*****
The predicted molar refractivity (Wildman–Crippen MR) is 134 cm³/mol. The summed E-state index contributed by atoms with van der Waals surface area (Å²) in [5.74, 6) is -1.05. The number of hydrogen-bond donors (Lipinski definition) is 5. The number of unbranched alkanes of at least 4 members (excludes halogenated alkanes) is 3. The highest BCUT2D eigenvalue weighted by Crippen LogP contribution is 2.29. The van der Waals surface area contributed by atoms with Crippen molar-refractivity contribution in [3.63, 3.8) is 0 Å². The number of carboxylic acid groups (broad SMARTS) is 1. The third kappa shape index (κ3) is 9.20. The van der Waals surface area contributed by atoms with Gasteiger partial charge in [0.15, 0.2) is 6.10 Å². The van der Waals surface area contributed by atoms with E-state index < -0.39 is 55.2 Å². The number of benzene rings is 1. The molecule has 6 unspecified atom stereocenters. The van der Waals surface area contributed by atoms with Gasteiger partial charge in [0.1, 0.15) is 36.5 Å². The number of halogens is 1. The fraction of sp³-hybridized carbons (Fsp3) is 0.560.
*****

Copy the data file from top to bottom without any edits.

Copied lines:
The predicted molar refractivity (Wildman–Crippen MR) is 134 cm³/mol. The summed E-state index contributed by atoms with van der Waals surface area (Å²) in [5.74, 6) is -1.05. The number of hydrogen-bond donors (Lipinski definition) is 5. The number of unbranched alkanes of at least 4 members (excludes halogenated alkanes) is 3. The highest BCUT2D eigenvalue weighted by Crippen LogP contribution is 2.29. The van der Waals surface area contributed by atoms with Crippen molar-refractivity contribution in [3.63, 3.8) is 0 Å². The number of carboxylic acid groups (broad SMARTS) is 1. The third kappa shape index (κ3) is 9.20. The van der Waals surface area contributed by atoms with Gasteiger partial charge in [0.15, 0.2) is 6.10 Å². The van der Waals surface area contributed by atoms with E-state index < -0.39 is 55.2 Å². The number of benzene rings is 1. The molecule has 6 unspecified atom stereocenters. The van der Waals surface area contributed by atoms with Gasteiger partial charge in [0.1, 0.15) is 36.5 Å². The number of halogens is 1. The fraction of sp³-hybridized carbons (Fsp3) is 0.560.